Panta Rhei has therefore made the following basic considerations for a feeding recommendation: there are phases, such as growth or spawning maturation, where more nutrients are needed than in the phases in between, where the food supply in nature does not allow for fast growth or spawning. The following recommendation can be derived from this: the nutrient composition and amount in Panta Nouri results in maximum growth/effective spawning development at about 5% of the fish weight per day, with about 2% of the fish weight per day a healthy maintenance of the body weight is possible. These two values refer to average swimming fish in a weakly moving/stagnant water or aquarium at about 25° Celsius. If the metabolism is stimulated by higher temperatures or more water movement, then the feeding rate must of course be increased, this also applies in the reverse case, if the temperature is reduced, then the food requirement also decreases accordingly. A general feeding recommendation is therefore very difficult to give. However, the above can serve as a guide. Over the year, the amount of food should correspond to between about 2% and 5% of the fish's weight per day. For every 5° Celsius increase in temperature, the amount of feed doubles, just as a 5° Celsius decrease in temperature should result in a halving of the amount of feed. The water movement should be calculated into the feed ration as follows: at zero to five times the circulation of the tank contents multiply the determined amount by a factor of one, at 5 to 15 times by a factor of 1.5, at 15 to 45 times by a factor of 2 and at 45 to 100 times by a factor of 3. This all reads very complicated but is relatively easy to implement and we are happy to assist you in creating a feed plan. An example could look as follows: an adult Geophagus (100 g) lives at low water in a very warm (32° Celsius) residual water pond there it needs about 2% of its body weight per day multiplied by 2.5 for the increased water temperature, this corresponds to 5 g Panta Nouri, which are distributed in as many rations as possible over the day. During the period of High Water, he lives in a fast flowing part of the main river at about 25° Celsius and is developing spawn for the upcoming egg laying. It therefore requires 5% of its body weight per day times 3 for the increased water movement and thus swimming activity, which then equates to 15 g of Panta Nouri per day with the distribution again over as many rations as possible.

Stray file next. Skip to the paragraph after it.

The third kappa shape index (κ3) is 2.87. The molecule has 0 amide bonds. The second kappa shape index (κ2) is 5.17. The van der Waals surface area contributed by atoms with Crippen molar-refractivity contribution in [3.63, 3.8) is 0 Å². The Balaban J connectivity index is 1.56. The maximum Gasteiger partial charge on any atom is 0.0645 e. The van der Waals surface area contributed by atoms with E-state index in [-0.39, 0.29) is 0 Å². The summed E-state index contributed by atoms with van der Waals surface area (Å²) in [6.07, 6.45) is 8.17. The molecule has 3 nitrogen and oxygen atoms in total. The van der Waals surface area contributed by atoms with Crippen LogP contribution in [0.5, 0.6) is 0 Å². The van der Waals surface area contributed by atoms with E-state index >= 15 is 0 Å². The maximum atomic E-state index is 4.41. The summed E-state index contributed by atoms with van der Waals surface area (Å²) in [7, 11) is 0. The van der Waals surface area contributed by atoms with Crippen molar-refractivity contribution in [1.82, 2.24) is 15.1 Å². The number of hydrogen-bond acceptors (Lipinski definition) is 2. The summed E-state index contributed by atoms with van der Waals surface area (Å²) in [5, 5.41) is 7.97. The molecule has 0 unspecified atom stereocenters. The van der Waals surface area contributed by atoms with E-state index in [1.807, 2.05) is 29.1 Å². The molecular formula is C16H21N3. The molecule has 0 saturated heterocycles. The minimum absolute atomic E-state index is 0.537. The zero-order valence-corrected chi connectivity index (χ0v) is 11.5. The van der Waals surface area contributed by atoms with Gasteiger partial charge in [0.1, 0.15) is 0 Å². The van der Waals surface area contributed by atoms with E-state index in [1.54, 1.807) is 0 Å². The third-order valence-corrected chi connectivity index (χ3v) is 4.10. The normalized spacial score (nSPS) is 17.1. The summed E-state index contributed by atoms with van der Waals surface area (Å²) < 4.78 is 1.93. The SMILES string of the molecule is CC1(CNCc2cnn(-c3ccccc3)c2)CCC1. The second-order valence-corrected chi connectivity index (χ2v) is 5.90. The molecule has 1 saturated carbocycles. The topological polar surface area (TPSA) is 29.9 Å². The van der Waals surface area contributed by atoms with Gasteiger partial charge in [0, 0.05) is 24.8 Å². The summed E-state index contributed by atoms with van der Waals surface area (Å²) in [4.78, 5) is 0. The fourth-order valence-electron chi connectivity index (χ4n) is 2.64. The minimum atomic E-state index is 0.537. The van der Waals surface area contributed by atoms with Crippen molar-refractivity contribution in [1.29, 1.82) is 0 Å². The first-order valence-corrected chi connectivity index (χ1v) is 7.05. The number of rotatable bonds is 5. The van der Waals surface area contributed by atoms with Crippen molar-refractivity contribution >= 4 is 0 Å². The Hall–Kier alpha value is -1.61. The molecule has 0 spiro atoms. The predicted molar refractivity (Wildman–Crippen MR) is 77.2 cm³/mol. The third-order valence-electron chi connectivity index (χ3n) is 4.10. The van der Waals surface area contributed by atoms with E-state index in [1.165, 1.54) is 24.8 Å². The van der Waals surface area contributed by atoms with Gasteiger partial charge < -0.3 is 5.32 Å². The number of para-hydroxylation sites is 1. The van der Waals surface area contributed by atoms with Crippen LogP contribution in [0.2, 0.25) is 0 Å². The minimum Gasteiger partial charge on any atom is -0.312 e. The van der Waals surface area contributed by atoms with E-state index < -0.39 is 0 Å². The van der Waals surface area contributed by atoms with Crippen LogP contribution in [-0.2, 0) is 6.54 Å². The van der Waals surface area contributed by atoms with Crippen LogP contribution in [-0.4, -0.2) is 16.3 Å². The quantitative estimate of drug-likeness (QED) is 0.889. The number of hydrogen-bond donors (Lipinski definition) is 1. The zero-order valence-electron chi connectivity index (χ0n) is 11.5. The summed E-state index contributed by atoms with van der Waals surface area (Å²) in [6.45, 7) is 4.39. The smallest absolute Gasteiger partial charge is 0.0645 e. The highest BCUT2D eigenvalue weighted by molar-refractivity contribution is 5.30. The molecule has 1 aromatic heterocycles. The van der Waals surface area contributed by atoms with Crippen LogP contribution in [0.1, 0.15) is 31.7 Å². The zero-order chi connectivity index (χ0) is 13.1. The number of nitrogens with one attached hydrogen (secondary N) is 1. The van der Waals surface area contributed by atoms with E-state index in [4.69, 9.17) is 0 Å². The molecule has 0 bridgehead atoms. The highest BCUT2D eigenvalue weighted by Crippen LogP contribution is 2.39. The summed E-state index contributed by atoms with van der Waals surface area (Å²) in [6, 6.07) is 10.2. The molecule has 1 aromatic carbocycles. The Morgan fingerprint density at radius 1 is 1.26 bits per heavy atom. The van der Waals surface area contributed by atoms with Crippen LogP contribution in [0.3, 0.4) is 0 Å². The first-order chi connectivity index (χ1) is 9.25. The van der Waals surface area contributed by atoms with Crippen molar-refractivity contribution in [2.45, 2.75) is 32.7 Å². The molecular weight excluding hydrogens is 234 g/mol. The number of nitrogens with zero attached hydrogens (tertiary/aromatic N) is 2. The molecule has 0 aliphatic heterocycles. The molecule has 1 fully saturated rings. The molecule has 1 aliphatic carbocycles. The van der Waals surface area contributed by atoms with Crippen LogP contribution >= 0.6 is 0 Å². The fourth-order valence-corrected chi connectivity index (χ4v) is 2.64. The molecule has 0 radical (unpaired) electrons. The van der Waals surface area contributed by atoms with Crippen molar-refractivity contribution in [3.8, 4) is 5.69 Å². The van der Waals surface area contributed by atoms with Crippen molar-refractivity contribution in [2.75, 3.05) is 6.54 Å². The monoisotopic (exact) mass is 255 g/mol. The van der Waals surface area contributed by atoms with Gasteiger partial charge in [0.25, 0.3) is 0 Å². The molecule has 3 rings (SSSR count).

Of course, these elaborate considerations only apply if the natural environmental conditions are also simulated in the aquarium. In a traditionally maintained aquarium it is of course also quite simple. Panta Nouri does not contain any attractants. All raw materials are exclusively of natural origin and are handled very carefully and environmentally friendly.
In order to enable the most natural feed intake possible, Panta Nouri is available in very different sizes, because in nature, portioning is not done with knife and fork either. The behavioral inventory of the individual species is used much more intensively when different particle sizes are fed. A supposedly too large chunk of food is treated quite differently than a large amount of tiny food particles which then all have to be collected. For this reason Panta Nouri is not only available in one particle size, but also sieved in different particle sizes. This allows for more variation in feeding. As tasty and balanced as the fillet steak with baked potato and salad may be, after the 100th time even that becomes boring and bland.